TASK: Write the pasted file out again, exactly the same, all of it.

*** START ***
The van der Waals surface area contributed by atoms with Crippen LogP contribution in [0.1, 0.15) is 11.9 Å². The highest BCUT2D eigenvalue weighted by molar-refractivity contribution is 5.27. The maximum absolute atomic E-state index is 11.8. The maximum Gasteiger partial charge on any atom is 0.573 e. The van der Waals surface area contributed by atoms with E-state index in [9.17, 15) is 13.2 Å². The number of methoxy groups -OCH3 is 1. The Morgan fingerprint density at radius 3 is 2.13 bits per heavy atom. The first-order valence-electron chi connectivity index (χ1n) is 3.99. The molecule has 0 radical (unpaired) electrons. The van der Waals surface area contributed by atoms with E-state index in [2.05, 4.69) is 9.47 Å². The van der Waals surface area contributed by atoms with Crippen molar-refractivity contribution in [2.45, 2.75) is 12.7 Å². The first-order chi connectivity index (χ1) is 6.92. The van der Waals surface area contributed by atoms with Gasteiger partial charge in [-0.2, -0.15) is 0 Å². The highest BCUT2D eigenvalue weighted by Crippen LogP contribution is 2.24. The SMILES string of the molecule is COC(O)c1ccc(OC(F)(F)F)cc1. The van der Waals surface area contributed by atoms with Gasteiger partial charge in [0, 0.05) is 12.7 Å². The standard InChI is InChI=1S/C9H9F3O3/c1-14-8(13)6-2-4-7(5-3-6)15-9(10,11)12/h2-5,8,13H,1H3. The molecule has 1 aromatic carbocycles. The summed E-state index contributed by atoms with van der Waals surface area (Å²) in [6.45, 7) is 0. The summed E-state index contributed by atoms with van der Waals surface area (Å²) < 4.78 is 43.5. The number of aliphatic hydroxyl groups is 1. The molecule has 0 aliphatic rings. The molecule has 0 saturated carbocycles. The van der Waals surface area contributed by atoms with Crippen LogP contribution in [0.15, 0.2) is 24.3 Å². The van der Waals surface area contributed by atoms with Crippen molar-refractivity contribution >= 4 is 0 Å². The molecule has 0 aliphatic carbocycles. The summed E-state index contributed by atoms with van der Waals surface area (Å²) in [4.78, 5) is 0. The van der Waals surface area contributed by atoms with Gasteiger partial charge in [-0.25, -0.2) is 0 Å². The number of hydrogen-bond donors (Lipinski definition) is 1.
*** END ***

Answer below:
The van der Waals surface area contributed by atoms with Crippen LogP contribution in [0.1, 0.15) is 11.9 Å². The highest BCUT2D eigenvalue weighted by molar-refractivity contribution is 5.27. The maximum absolute atomic E-state index is 11.8. The maximum Gasteiger partial charge on any atom is 0.573 e. The van der Waals surface area contributed by atoms with E-state index in [9.17, 15) is 13.2 Å². The number of methoxy groups -OCH3 is 1. The Morgan fingerprint density at radius 3 is 2.13 bits per heavy atom. The first-order valence-electron chi connectivity index (χ1n) is 3.99. The molecule has 0 radical (unpaired) electrons. The van der Waals surface area contributed by atoms with E-state index in [2.05, 4.69) is 9.47 Å². The van der Waals surface area contributed by atoms with Crippen molar-refractivity contribution in [2.45, 2.75) is 12.7 Å². The first-order chi connectivity index (χ1) is 6.92. The van der Waals surface area contributed by atoms with Gasteiger partial charge in [-0.2, -0.15) is 0 Å². The highest BCUT2D eigenvalue weighted by Crippen LogP contribution is 2.24. The SMILES string of the molecule is COC(O)c1ccc(OC(F)(F)F)cc1. The van der Waals surface area contributed by atoms with Gasteiger partial charge in [0, 0.05) is 12.7 Å². The standard InChI is InChI=1S/C9H9F3O3/c1-14-8(13)6-2-4-7(5-3-6)15-9(10,11)12/h2-5,8,13H,1H3. The molecule has 1 aromatic carbocycles. The summed E-state index contributed by atoms with van der Waals surface area (Å²) in [6.45, 7) is 0. The summed E-state index contributed by atoms with van der Waals surface area (Å²) < 4.78 is 43.5. The number of aliphatic hydroxyl groups is 1. The molecule has 0 aliphatic rings. The molecule has 0 saturated carbocycles. The van der Waals surface area contributed by atoms with Crippen LogP contribution in [0.15, 0.2) is 24.3 Å². The van der Waals surface area contributed by atoms with Crippen molar-refractivity contribution >= 4 is 0 Å². The molecule has 0 aliphatic carbocycles. The summed E-state index contributed by atoms with van der Waals surface area (Å²) in [4.78, 5) is 0. The van der Waals surface area contributed by atoms with Gasteiger partial charge in [-0.25, -0.2) is 0 Å². The number of hydrogen-bond donors (Lipinski definition) is 1.